Basic Facts

Lymphedema occurs when lymphatic fluid accumulates in the soft tissue in certain parts of the body, usually in one or more of the arms or legs.
The condition can be inherited or caused by an injury to the lymphatic system. In developed countries, lymphedema is most commonly caused by cancer treatments that involve the lymph nodes or by surgical procedures that interrupt normal lymph drainage.
Management of lymphedema centers around relief of swelling and meticulous skin care.

Lymphedema is a disorder that occurs when lymphatic fluid accumulates in the soft tissues of a part of the body, usually in an arm or leg. Lymphedema is either inherited or acquired. The inherited condition is called primary lymphedema. It usually appears during adolescence and causes swelling in the foot or calf. Acquired lymphedema is known as secondary lymphedema. This condition is caused by injury to the lymphatic system and is far more common than primary lymphedema.


The symptoms of lymphedema should be reported to the physician immediately and include:

  • Aching, weakness, redness, or a feeling of heaviness or tightness in a limb;
  • Decreased flexibility in the wrist or ankle; and
  • Tight-fitting rings or shoes.


The most common causes of secondary lymphedema are surgery or radiation treatment for certain types of cancer. Other causes of lymphedema include:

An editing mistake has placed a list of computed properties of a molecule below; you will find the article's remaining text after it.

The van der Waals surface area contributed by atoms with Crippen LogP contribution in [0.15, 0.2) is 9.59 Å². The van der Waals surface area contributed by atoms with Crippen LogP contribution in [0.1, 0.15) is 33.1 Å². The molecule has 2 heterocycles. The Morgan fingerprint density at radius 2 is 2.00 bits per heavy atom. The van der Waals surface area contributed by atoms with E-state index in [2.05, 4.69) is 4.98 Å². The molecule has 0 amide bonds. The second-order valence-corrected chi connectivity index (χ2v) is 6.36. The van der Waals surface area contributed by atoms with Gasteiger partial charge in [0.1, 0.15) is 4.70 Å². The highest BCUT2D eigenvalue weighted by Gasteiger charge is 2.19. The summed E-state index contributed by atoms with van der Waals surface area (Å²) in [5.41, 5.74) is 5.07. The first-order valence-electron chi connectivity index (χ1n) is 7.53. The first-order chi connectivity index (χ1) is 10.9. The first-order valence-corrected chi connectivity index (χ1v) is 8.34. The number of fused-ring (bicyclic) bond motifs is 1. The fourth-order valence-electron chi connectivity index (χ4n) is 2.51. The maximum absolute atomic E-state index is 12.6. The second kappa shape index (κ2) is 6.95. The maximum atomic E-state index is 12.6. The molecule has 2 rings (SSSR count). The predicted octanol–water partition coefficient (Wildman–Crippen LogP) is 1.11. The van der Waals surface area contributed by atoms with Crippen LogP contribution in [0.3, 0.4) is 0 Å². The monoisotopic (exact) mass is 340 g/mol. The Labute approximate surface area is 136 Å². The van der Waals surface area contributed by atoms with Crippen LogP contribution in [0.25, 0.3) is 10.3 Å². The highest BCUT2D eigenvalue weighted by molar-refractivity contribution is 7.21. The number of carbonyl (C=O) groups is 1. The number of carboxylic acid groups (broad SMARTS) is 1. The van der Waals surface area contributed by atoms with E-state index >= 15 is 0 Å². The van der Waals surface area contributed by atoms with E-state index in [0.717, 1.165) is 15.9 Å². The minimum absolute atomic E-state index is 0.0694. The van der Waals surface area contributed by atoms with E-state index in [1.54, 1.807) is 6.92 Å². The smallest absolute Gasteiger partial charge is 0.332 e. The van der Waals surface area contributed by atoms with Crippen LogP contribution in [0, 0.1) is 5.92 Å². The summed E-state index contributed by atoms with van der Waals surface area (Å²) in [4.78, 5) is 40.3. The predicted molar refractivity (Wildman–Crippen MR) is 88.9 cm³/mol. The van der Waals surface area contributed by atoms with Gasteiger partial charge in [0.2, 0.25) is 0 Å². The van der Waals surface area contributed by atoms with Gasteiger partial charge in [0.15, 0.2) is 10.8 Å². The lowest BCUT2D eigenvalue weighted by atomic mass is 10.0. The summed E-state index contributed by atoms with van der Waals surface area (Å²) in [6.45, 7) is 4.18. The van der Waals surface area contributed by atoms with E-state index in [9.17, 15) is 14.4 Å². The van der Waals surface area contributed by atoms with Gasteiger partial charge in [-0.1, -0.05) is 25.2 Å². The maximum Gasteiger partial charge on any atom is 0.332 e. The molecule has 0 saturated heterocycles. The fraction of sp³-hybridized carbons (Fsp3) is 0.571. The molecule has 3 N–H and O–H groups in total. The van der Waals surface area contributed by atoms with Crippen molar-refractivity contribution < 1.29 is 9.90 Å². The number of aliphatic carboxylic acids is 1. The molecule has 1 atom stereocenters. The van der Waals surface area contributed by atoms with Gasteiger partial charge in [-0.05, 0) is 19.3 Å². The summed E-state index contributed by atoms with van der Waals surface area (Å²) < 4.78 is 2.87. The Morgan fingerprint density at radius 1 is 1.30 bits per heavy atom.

• Vein stripping;
  • Surgery on the blood vessels in the limbs;
  • Lipectomy; and
  • Burns.


To diagnose lymphedema, physicians perform a complete history and physical exam and ask the patient to describe symptoms. To distinguish lymphedema from similar conditions, physicians may use the following imaging techniques:

  • Lymphoscintigraphy;
  • Magnetic resonance imaging (MRI);
  • Computed tomography (CT) scanning; and
  • Duplex ultrasound.


People who know they are at risk for developing lymphedema can take measures to prevent onset, and those with a mild case can act to keep the condition from worsening. These measures include:

  • Cleaning the affected limb regularly, carefully drying it off, and applying lotion;
  • Wearing gloves while gardening and cooking;
  • Shaving with electric razors;
  • Not going barefoot;
  • Not crossing legs while sitting; and
  • Not carrying a handbag with an affected arm.

No standards exist for successful treatment, and much research on the subject remains to be conducted. A systematic effort that combines treatments with a maintenance program is called complex decongestive therapy. These treatments, used as part of complex decongestive therapy or singularly, include:

  • Manual lymphatic drainage;
  • Specialized exercises while wearing compression stockings or bandages;
  • External pumps to aid movement of fluid through the body.

Lymphedema is currently not treatable with medication.